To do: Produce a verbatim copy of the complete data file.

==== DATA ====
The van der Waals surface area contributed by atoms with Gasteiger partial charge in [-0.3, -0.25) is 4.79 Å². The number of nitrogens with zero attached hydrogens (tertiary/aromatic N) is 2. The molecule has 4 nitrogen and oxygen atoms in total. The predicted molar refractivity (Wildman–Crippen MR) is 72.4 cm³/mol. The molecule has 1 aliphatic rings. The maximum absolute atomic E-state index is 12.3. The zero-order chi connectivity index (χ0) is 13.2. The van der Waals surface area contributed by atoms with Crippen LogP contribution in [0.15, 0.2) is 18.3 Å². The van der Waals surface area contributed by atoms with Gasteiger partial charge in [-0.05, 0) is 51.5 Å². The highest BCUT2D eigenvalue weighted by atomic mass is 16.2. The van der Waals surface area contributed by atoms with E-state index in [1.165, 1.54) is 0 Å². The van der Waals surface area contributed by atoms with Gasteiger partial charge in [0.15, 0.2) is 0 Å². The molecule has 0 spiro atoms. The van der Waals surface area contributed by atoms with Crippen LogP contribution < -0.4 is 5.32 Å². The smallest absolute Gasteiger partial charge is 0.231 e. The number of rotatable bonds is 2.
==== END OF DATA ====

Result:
The van der Waals surface area contributed by atoms with Gasteiger partial charge in [-0.3, -0.25) is 4.79 Å². The number of nitrogens with zero attached hydrogens (tertiary/aromatic N) is 2. The molecule has 4 nitrogen and oxygen atoms in total. The predicted molar refractivity (Wildman–Crippen MR) is 72.4 cm³/mol. The molecule has 1 aliphatic rings. The maximum absolute atomic E-state index is 12.3. The zero-order chi connectivity index (χ0) is 13.2. The van der Waals surface area contributed by atoms with Crippen LogP contribution in [0.15, 0.2) is 18.3 Å². The van der Waals surface area contributed by atoms with Gasteiger partial charge in [-0.05, 0) is 51.5 Å². The highest BCUT2D eigenvalue weighted by atomic mass is 16.2. The van der Waals surface area contributed by atoms with E-state index in [1.165, 1.54) is 0 Å². The van der Waals surface area contributed by atoms with Gasteiger partial charge in [0.15, 0.2) is 0 Å². The molecule has 0 spiro atoms. The van der Waals surface area contributed by atoms with Crippen LogP contribution < -0.4 is 5.32 Å². The smallest absolute Gasteiger partial charge is 0.231 e. The number of rotatable bonds is 2.